An Interview with Rabbi Avram Mlotek
Kohelet / Ecclesiastes 12:12 warns us that “to the making of books, there is no end,” suggesting that maybe it’s enough already with the book, and that was over 2,000 years ago! So, let me start by asking you — one author to another — why another book, and what, if any, of Kohelet’s concerns accompanied you in the making of this one?
What would our libraries look like if the Jewish canon ended with Ecclesiastes’ nihilistic, subversive, depressive charge? The people of the book deserve as many books as there are Jews under the sun! And in the same way that a Torah scroll is incomplete if but one letter is missing, so it is with our people, with each voice needing representation. Why Jews Do That or 30 Questions Your Rabbi Never Answered is a book for those who might not find themselves at home in any Jewish library just yet but are craving a way in.
Why ask “why?” Some people write books describing the whats and the hows of Jewish practice. Others create books to tell the stories of the great “who’s” — the women and men who play pivotal roles in our 3500-year-old story. You focus on the “why.” How come?
The sages of the Talmud instructed that it be our own questions that animate seder night when we relive the Passover experience. If we cannot forge these questions ourselves, the rabbis offer some examples: like, “Why is this night different from all other nights?” When King David cries out, “Why have You forsaken me?” he is inviting each of us into the desperate state of why. For me, the why encompasses the who, what, where, when, and how too. It is the epitome of Jewish questioning. Each question in my book has a “why” response, but also features a “Jew say wha?” quote where we get to hear from some of the “who’s” and also features a “fun fact,” so we can taste the “whats” too.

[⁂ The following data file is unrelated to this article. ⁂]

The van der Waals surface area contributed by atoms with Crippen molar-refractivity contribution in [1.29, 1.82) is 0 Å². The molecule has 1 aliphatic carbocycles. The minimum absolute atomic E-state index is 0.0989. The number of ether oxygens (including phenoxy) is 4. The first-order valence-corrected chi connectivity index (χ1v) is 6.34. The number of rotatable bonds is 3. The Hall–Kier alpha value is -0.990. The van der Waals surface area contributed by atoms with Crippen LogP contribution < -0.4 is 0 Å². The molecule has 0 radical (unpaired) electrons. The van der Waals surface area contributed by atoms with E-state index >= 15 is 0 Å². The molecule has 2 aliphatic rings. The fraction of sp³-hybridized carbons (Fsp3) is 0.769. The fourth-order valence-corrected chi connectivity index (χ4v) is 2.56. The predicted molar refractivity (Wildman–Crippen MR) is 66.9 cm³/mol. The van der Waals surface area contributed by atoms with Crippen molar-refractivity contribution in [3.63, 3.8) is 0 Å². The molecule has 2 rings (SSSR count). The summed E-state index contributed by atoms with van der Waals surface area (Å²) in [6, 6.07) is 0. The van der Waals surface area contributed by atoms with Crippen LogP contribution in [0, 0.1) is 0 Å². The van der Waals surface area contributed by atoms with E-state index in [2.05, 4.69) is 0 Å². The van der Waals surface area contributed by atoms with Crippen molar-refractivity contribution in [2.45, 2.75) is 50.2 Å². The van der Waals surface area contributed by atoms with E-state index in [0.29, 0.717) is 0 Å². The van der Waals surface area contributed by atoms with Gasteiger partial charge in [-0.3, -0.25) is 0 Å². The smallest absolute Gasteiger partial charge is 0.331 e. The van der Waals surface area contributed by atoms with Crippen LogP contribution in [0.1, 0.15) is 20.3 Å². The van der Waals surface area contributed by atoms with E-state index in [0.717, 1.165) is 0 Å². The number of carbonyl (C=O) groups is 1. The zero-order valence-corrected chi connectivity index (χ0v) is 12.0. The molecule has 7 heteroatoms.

More specifically, there are already many Jewish “why books” out there, and so many people will simply consult “Rabbi Google” with their Jewish questions, so what made you want to add one more Jewish why book at this time?
Rabbi Google can be a great resource if you know what you’re looking for, but it is far from a consistently reliable one (and you can never be sure what antisemitism you might uncover when you “Jewgle” Jewish baby strollers, for example). For all of the wonderful intro. to Judaism books out there, my students had a hard time finding a book that was playfully accessible yet rich with content and cartoons, something they could leave on a coffee table and not be embarrassed to engage in. This book came from a need that I was witnessing in my own community at Base and HoneymoonIsrael which I’ve shared a bit before for The Wisdom Daily.
Your book makes wonderful use of art and humor. Why was doing that important to you? And what larger message might readers find in your choice to combine serious answers and the light-hearted spirit which permeates the book?
The great Yiddish writer Sholem Aleichem once said, “Laughing is healthy. Doctors prescribe laughter!” While we anxiously await a vaccine and toil in the burdens of our everyday stresses, laughter and joy are a fundamental part of Jewish living. I think about it from a Hasidic Breslov perspective: Simcha isn’t simply translated as joy, it’s the elastic space between joy and despair. My students, Faby and Jenny, brought this book to life, in my humble opinion, through their art. And creating art is a deeply Jewish act, like King David’s Psalms or Bezalel of the Bible. When we meet God in Genesis, God is a creative artist, creating heaven, earth, and everything in between. It’s upon us to continue that sacred, serious, even silly creative process!